The Grantville ethics panel made up of citizens appointed by the city council has had a chance to consider complaints lodged against Councilman Mark King, and it concluded they were baseless. So, with that out of the way, the council can return to constructive work.
Hopefully, though, King and other politicians will learn something from the episode.
The complaint alleged King violated the ethics of his office in pointing his finger, approaching a constituent and calling that person an idiot. There were also accusations of impolite word choice on social media.
The initial job of the ethics panel wasn’t to determine the facts of the allegation but whether they would constitute an ethics violation if they were found to be true. King admits flinging the “idiot” label. After reviewing the complaint and getting advice from the city attorney, the panel voted unanimously that the claims didn’t rise to the level of an ethics conflict.
It was the right decision. Name calling and finger pointing are childish and tacky, but they’re not unethical.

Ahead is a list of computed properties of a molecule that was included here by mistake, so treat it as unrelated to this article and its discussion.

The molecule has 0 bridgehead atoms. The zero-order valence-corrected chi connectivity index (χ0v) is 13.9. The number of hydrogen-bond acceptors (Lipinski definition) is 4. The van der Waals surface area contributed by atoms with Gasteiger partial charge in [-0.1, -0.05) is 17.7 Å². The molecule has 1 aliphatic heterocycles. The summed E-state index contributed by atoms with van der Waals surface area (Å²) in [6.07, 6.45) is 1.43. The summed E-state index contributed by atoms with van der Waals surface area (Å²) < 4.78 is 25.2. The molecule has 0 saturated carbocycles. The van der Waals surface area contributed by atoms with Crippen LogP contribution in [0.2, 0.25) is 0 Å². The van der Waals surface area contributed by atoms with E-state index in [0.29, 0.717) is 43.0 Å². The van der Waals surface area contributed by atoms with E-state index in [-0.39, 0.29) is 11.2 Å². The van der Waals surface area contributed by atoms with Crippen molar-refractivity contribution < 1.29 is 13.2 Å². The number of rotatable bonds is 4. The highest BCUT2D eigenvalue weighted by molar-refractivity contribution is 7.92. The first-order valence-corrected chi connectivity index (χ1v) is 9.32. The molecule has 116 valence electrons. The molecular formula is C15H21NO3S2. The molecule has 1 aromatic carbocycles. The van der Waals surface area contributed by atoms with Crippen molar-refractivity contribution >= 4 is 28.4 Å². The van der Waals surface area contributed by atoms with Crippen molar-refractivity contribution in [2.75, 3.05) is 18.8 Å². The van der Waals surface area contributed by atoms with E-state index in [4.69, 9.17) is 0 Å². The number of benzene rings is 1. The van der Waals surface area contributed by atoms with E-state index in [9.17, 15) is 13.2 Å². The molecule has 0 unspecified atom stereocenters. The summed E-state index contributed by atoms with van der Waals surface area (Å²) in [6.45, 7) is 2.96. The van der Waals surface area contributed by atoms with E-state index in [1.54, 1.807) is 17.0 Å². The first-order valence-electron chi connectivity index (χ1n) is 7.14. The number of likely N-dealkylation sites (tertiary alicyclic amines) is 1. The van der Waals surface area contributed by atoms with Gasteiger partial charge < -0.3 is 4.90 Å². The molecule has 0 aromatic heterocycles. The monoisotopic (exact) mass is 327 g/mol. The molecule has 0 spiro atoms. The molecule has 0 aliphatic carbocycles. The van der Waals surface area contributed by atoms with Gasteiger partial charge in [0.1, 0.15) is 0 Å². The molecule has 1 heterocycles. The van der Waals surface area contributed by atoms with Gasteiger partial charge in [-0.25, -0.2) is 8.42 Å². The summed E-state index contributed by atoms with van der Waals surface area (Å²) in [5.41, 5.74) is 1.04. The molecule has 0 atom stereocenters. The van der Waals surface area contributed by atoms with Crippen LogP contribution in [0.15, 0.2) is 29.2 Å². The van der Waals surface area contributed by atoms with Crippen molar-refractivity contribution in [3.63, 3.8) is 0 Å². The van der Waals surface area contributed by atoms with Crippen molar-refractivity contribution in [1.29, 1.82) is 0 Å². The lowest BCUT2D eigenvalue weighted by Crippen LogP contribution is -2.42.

However, King did stray from the bounds of ethical behavior when he initially refused to name his two appointees to the pool of citizens to serve on the ethics panel, thereby halting the process to consider the complaints against him. Fortunately, he came around and made his appointments, although they shouldn’t have been selected to consider a complaint against him anyway.
The greater lesson in all of this for King and for others is to be a little nicer. Most politicians understand that they can’t get elected or re-elected by being too much of a jerk, but King was appointed to fill an unexpired term and hasn’t yet faced the voters. Still, his instinct should have been to control his temper and moderate his remarks.
In the current political environment, civility is too often lacking. Its absence not only harms political careers but also community progress. Smart leaders recognize that governing takes coalitions and that the coalition centered around one issue is going to be different from the coalition needed to enact another issue. That means a leader has to keep finding new allies for each project, the people whose interests align around that unique goal.
But if you insult your opponents on the first issue, don’t expect them to support you on the second one when the new coalition is needed.
It’s not just the timid ideologues afraid of getting their feelings hurt who recognize the benefits of courtesy and guarded language. It’s also the hardboiled pragmatists who want to get something done.